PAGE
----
Saturday, May 17, 2008

Most Art Is Bad Art

Jimmy Akin recently asked, Why Is Christian Art So Lame These Days? and I notice PZ Myers is musing on the same thing. I don't think there's any big mystery here; asking the question at all comes from a cognitive bias. What we remember about the past is its great successes, because those survive and are remembered. We forget the tacky, silly failures, because they don't and aren't. (Although there are exceptions because, on occasion, we grow more tolerant of them through other associations they collect. Much of Emily Dickinson's surviving poetry is famously bad; but even the weird, clunky, junky work suddenly takes on considerable interest through association with her stunningly good poetry. We begin to recognize it as a sort of workshop-art, like the half-sketches, aborted projects, and even doodlings of a brilliant painter. In other cases the work takes on instead the charm of history or legend.) Most Christian art has always been lame, because it is human: and most human art is lame, tacky, and silly. It has always been so, and will always be so. Part of having a good sense of artistic achievement is recognizing that this is so, and recognizing also the fact that tacky art, kitsch, crude craftsmanship, nonetheless fulfill real human material and intellectual needs, however clumsily and tastelessly, and so should not be lightly dismissed merely because they are bad. Genuine good taste requires sympathetic understanding bad taste, because otherwise you will never accurately identify what bad taste is really missing. Moreover, you will miss the fact that even bad art is, in its own limited way, a splendid achievement of the human intellect and will; we work to create and shape and express, and, despite our clumsy and stumbling ways (and we all are clumsy and stumbling in some of our dabblings), we do. And amid all that clumsy, crude, flawed work there are still gems enough that no one need be ashamed. We should remember our Burns and our Pope:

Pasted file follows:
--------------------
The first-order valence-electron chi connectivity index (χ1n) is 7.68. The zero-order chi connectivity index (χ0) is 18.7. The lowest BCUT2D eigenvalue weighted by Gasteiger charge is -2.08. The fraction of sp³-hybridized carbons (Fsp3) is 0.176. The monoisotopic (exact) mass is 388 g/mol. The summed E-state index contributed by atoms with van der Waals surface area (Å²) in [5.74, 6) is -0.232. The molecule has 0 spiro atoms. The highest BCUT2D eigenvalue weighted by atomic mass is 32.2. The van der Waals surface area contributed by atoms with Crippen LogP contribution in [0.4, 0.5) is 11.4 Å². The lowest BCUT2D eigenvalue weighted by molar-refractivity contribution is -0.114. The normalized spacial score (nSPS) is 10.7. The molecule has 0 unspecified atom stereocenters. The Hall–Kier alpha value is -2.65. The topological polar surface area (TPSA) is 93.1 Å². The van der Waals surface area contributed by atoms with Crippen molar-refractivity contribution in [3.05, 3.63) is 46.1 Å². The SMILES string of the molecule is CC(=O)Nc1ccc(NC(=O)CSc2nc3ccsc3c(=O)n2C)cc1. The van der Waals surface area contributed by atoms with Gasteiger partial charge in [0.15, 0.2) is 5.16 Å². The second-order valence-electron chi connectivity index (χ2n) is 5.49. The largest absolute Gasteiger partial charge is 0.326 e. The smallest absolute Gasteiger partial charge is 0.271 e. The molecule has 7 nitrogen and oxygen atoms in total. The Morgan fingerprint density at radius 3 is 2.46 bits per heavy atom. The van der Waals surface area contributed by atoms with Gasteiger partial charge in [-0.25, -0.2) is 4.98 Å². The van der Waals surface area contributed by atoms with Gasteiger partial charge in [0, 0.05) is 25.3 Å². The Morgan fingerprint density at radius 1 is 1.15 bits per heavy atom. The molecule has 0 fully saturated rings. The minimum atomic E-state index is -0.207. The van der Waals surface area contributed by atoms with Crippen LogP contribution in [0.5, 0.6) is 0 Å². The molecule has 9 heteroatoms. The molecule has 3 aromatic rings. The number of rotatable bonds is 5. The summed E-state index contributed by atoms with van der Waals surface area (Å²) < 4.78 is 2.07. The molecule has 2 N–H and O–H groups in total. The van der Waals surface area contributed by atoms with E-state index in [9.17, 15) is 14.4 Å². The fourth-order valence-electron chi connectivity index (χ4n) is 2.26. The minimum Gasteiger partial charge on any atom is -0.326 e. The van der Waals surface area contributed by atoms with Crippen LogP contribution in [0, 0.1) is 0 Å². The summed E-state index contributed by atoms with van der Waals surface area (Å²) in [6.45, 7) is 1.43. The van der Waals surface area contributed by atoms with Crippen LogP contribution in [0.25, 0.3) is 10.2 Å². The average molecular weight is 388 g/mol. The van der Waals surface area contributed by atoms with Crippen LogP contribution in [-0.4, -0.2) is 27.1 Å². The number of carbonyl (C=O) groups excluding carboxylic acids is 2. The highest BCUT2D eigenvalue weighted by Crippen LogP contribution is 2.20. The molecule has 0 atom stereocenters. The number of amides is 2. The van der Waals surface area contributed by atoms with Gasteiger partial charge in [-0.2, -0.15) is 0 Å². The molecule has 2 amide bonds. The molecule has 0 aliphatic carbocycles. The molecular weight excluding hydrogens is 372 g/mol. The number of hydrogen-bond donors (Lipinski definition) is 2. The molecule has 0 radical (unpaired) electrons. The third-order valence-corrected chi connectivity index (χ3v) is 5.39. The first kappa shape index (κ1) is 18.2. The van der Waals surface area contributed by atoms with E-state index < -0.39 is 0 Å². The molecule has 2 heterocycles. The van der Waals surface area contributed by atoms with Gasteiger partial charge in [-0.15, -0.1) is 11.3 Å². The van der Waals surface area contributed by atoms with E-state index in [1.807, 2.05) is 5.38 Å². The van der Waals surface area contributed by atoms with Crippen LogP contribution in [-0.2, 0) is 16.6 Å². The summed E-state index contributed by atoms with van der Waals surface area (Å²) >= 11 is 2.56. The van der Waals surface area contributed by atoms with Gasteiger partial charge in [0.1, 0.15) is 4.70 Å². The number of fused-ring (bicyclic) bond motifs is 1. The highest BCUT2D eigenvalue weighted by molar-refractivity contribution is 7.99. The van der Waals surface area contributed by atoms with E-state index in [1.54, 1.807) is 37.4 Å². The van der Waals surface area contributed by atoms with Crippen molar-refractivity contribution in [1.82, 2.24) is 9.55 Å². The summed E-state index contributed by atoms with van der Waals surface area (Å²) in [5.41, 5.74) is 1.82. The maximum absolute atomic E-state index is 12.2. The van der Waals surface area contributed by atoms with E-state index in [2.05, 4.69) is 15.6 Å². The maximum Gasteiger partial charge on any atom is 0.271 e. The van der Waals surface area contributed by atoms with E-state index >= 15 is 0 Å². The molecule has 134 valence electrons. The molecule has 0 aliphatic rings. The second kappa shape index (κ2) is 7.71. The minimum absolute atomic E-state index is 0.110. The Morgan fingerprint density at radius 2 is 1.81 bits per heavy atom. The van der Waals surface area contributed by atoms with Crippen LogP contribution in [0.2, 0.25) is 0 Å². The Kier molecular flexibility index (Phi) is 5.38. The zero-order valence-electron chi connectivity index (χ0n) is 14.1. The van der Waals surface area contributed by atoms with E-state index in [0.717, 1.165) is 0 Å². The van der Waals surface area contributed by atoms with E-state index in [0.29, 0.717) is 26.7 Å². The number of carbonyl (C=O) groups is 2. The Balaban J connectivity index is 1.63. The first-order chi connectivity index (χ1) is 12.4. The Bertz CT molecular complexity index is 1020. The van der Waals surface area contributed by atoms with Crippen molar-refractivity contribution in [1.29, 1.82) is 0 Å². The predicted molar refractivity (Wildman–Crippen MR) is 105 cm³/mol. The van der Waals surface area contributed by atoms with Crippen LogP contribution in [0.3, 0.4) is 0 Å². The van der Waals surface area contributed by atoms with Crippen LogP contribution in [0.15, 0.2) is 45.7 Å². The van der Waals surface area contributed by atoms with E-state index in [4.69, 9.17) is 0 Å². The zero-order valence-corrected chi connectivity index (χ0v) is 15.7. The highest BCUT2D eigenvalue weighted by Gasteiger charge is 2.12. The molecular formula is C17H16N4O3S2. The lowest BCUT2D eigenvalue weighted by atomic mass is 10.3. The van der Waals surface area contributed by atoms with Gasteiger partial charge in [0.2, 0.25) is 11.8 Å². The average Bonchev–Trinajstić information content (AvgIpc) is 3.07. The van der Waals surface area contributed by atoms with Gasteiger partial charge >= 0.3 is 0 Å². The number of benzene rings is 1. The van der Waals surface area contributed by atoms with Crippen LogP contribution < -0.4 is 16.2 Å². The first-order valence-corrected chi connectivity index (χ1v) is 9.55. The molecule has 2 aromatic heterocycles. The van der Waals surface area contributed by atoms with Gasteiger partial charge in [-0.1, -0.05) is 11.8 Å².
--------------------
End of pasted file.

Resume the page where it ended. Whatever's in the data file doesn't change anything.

My Son, these maxims make a rule,
An' lump them aye thegither;
The Rigid Righteous is a fool,
The Rigid Wise anither:
The cleanest corn that ere was dight
May hae some pyles o' caff in;
So ne'er a fellow-creature slight
For random fits o' daffin.

'Tis hard to say, if greater Want of Skill
Appear in Writing or in Judging ill;
But, of the two, less dang'rous is th' Offence,
To tire our Patience, than mis-lead our Sense:
Some few in that, but Numbers err in this,
Ten Censures wrong for one who Writes amiss;
A Fool might once himself alone expose,
Now One in Verse makes many more in Prose.
'Tis with our Judgements as our Watches, none
Go just alike, yet each believes his own.
In Poets as true Genius is but rare,
True Taste as seldom is the Critick's Share;
Both must alike from Heav'n derive their Light,
These born to judge, as well as those to Write.

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